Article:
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GARY B. GRAVES, AP Sports Writer
LEXINGTON — Jennifer O’Neill is making the most of opportunities coming off the bench for ninth-ranked Kentucky.
The 5-foot-6 junior point guard enters Thursday night’s Southeastern Conference game against Alabama (8-10, 1-4) leading the Wildcats (15-3, 3-2) with 12.7 points and 3.4 assists per game. Pretty good, considering O’Neill’s only start this season came nearly two weeks ago against Missouri.
Though O’Neill’s school-record 43-point performance keyed Kentucky’s 133-130, four-overtime win over No. 12 Baylor last month, her late defensive stop preserved Sunday’s 73-71 victory by preventing Auburn from attempting a potential game-tying shot.
O’Neill’s team-high 16 points in that game also demonstrate the consistency has helped supplant forward DeNesha Stallworth (12.2 points) atop the stat sheet.
“I just try to do whatever I can play and play my role,” said O’Neill, who seemed somewhat shocked to discover that she’s the Wildcats’ top scorer. “Whatever (coach) Matthew (Mitchell) needs me to do is what I’m trying to do.”
O’Neill leads four Wildcats averaging in double-figure scoring entering the rematch against the Crimson Tide. Kentucky beat Alabama 85-63 in its SEC opener behind her team-high 17 points along with four assists and two steals.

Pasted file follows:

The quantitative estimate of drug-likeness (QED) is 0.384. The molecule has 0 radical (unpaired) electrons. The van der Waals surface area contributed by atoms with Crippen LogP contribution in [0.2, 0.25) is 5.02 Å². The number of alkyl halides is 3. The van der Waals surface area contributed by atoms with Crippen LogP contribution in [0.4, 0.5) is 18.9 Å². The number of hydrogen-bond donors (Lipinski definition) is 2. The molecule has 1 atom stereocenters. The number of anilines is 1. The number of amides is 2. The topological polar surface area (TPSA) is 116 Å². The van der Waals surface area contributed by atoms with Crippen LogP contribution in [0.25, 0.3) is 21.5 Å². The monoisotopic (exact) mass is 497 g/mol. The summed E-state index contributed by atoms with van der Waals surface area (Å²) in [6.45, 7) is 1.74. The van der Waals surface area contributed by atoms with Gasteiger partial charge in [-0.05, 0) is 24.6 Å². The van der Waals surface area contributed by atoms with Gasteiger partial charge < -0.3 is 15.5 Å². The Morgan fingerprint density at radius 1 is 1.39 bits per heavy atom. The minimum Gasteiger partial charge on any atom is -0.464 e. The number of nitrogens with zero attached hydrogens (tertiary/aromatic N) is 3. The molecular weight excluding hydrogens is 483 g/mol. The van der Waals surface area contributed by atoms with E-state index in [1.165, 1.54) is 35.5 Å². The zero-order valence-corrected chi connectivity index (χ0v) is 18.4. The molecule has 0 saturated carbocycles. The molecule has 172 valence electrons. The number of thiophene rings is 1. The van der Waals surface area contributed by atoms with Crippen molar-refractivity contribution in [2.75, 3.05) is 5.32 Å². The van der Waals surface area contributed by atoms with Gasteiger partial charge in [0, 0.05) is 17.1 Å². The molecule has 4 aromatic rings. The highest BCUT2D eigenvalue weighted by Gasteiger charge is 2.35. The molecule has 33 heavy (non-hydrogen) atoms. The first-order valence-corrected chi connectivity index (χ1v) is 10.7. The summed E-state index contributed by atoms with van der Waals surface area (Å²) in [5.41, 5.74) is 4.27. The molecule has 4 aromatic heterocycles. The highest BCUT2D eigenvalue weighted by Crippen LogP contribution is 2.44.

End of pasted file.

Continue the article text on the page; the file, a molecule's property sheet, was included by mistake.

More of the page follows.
That effort filled a critical offensive void as the Wildcats played their last game minus Stallworth while she recovered from knee surgery. The senior forward has posted a couple of 11-point games since returning, but O’Neill’s contributions have been especially important as Stallworth tries to regain form.
“The way she plays just from a leadership standpoint, I think she can give us a whole lot,” Mitchell said Wednesday. “I think she can do even better than what she’s doing now.”
The Bronx, N.Y., native finished third in scoring at 10.9 points per game last season while starting 32 of 35 contests but has split time this year with sophomore starter Janee Thompson. Mitchell’s move that was intended to reinforce the Wildcats’ depth at the point has ended up producing nearly similar numbers for both players.
Thompson is fifth in scoring, averaging 9.8 points along with 3.2 assists in just over 20 minutes per game. O’Neill’s 26 steals are just two more than her teammate, who’s shooting slightly better (40 percent-38 percent).
Starting games watching Thompson from the bench has provided O’Neill a good perspective on what to do when she enters.
“I’m seeing the game differently,” O’Neill said. “I have (assistant coach) Jeff House beside me, who’s showing me the gaps and openings of the defenses and is telling me what kind of plays I should run or what I should look for in transition, so I kind of have a cheat sheet to an exam.”
There’s no doubt what O’Neill will and can do if left open on the perimeter, entering Thursday tied with senior Kastine Evans with 26 3-pointers. Ironically, O’Neill made just 2 of 7 from long range in her career game that was crafted on 12-of-24 shooting from elsewhere and 13 free throws.
Sunday’s game demonstrated her defensive impact as O’Neill kept the Tigers’ Katie Frerking from getting a final shot off. The play capped a 32-minute outing that proved the importance of having an effect no matter the role.
“It’s a little bit of both, playing it out and creating something,” O’Neill said of her approach. “If I have an opening I’m going to be aggressive, but if I don’t, I just have to be poised and make sure my teammates are touching the ball.”